•run 5 kilometres.;
•run 2.4 kilometres within an appropriate time (see chart below);
•complete push-ups  with a full range of motion and sit-ups;
•complete a hand-grip test; and
•tread water for at least 2 minutes and swim 20 metres without a life jacket.

Acceptable time ranges for completing a 2.4-km run
Age range
Acceptable Range
Men
Women
Under 30 years
10:13 - 11:56
12:36 - 14:26
30 – 34
10:35 - 12:26
12:57 - 14:55
35 – 39
10:58 - 12:56
13:27 - 15:25
40 – 44
11:12 - 13:25
13:57 - 15:55
45 – 49
11:27 - 13:56
14:26 - 16:25
50 – 54
11:57 - 14:25
14:56 - 16:54
55 & over
12:27 - 14:56
15:27 - 17:24

By the time you complete basic training, you will be able to:
•complete a 13-kilometre march in full combat gear;
•complete push-up and sit-up tests;
•run up to 6 kilometres;
•complete swimming tests; and
•scale walls and cross ditches as part of obstacle courses.

The following suggestions will help you get to basic training and achieve your goals. Passing the basic training fitness test is up to you and your training program.

Getting Ready to Train
Regular physical activity is fun, healthy and very safe for most people.  An excellent way to determine your fitness level is to undergo a fitness appraisal.

Talk with your doctor before starting a fitness routine or appraisal, particularly if you have a heart condition, feel chest pain, lose your balance or consciousness, have a bone or joint problem, or take drugs for a blood pressure or heart condition.

Tell your doctor about the kinds of activities you want to do and follow his or her advice. 



If you are not feeling well because of a cold or fever, wait until you feel better before starting a fitness program. If you are or may be pregnant, talk to your doctor before becoming more active.

Physical Fitness Training
Your fitness program should start at a level that’s right for you now and progress gradually as your strength and endurance improve.

Consult a fitness professional or personal trainer if you are just starting out and to get expert advice on improving your physical fitness.

When starting a workout session, take into consideration the frequency, intensity, time and type of activity and your goals – in other words, follow the FITT principle.  Here is a breakdown of FITT:
•Frequency is a balance between exercising often enough to challenge your body and resting enough to allow your body to recover from the workout.
•Intensity is measured using your heart rate during aerobic activity and workload during muscular strength training.  Gradually increase the intensity of your workouts to increase your overall endurance.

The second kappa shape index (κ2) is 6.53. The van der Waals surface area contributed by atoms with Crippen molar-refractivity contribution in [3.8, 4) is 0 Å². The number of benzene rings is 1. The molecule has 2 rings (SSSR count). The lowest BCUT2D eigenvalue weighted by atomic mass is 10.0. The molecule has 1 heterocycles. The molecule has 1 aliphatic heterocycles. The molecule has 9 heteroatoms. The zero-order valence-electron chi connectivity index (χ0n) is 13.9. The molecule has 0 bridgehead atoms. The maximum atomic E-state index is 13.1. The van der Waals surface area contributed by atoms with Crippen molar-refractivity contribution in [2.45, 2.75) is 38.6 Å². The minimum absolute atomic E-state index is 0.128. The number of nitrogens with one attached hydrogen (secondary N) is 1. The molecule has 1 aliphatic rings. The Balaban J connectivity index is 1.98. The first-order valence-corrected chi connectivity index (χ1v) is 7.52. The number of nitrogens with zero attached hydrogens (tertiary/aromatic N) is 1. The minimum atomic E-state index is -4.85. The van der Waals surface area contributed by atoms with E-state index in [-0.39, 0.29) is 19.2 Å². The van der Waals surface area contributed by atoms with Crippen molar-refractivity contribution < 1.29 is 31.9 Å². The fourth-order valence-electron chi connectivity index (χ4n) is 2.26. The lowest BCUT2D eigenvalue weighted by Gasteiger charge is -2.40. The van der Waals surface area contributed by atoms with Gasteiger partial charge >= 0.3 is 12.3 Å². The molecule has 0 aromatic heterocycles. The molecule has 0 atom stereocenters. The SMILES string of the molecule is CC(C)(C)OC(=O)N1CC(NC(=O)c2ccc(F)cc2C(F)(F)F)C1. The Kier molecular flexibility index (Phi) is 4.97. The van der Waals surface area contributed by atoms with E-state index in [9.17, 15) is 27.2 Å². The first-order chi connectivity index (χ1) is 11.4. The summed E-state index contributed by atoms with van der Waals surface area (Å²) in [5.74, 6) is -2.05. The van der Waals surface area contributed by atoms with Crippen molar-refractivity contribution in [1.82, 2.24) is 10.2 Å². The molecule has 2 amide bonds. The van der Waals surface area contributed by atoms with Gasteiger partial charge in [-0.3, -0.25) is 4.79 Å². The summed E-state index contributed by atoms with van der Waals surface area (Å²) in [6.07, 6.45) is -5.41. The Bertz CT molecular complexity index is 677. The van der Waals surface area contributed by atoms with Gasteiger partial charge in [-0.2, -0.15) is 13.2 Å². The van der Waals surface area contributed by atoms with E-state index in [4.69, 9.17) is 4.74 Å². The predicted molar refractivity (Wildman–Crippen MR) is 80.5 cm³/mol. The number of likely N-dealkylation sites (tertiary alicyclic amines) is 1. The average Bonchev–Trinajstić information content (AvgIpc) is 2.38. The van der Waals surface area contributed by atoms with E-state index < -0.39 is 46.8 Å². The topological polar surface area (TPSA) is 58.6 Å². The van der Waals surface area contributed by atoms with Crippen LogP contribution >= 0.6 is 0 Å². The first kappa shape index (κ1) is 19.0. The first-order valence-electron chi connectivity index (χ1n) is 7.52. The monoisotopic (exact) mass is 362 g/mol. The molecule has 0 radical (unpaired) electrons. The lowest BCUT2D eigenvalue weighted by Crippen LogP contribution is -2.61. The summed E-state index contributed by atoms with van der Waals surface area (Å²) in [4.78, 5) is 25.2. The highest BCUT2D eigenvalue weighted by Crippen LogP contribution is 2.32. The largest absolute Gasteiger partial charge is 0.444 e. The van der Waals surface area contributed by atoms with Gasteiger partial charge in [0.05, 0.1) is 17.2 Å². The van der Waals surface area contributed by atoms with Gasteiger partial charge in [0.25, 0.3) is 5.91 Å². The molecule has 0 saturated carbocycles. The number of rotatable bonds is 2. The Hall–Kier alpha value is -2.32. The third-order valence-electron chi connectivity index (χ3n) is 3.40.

•Time of your workout generally increases as you become more fit. However, if you exercise more than 60 minutes you may risk overtraining and injury.
•Type refers to the kind of exercise you choose to achieve particular fitness goals: aerobic exercise for cardio fitness and resistance training for muscular strength.

Getting Fit With FITT
As a rule of thumb, ease into your activities, gradually increase each element of FITT, and end each session with a cool-down. For example:
•Begin with a 5- to 10-minute warm-up. Light walking, biking or a slow jog will increase blood flow to the muscles and lightly increase your heart rate. Follow up with some light stretching of the muscles you will be using in your workout.
•Improving your overall fitness is most effectively done through a combination of 20-60 minutes of aerobic and strength exercises. The two sample fitness sessions below are based on Canadian Society for Exercise Physiology guidelines.
•A 5- to 10-minute cool-down helps return your body to its normal, pre-exercise condition. Suddenly stopping an intense workout can make you dizzy, nauseous or even faint.  Walking, biking or a slow jog will gradually bring down your heart rate and relieve muscle soreness.

Sample Fitness Sessions
Aerobic Fitness Session

Frequency: 3 to 5 times a week. Initially, exercising 3 times a week on non-consecutive days is best, gradually increasing your frequency to 4 to 5 times a week.

Intensity: 65%-90% of your maximum heart rate. To determine the intensity of your aerobic exercise, first calculate your maximum heart rate by subtracting your age from 220. Next, count the number of times your heart beats in 15 seconds and multiply by 4 to determine the average beats per minute. Divide the beats per minute by the maximum rate and multiply by 100. The resulting number is the percentage of intensity.

Time: 20-60 minutes. Your workout sessions should last about 20 minutes for the first few weeks.  Gradually increase your time 2 to 3 minutes each week.  The frequency and duration should not be increased in the same week; increase them one at a time.

Type: Any activity that raises your heart rate is a good activity.  However, work towards running which is a major part of basic training.

Muscular Strength Session

Frequency: 2-3 times per week. Use all major muscle groups.

Intensity: The appropriate weight is what you can lift the required number of times and not more.  The first set of exercises in a weight program is a warm-up set even though you have done a structured warm-up.

Time: 15-60 minutes.  Your workout sessions should last about 15 minutes for the first few weeks.  Gradually increase your time 2 to 3 minutes each week.  The frequency and duration should not be increased in the same week; increase them one at a time.

Type: Resistance training can include both free weights and resistance machines.
http://www.forces.ca/en/page/training-90

FITT

Frequency is a balance between exercising often enough to challenge your body and resting enough to allow your body to recover from the workout.
•Intensity is measured using your heart rate during aerobic activity and workload during muscular strength training.  Gradually increase the intensity of your workouts to increase your overall endurance.
•Time of your workout generally increases as you become more fit. However, if you exercise more than 60 minutes you may risk overtraining and injury.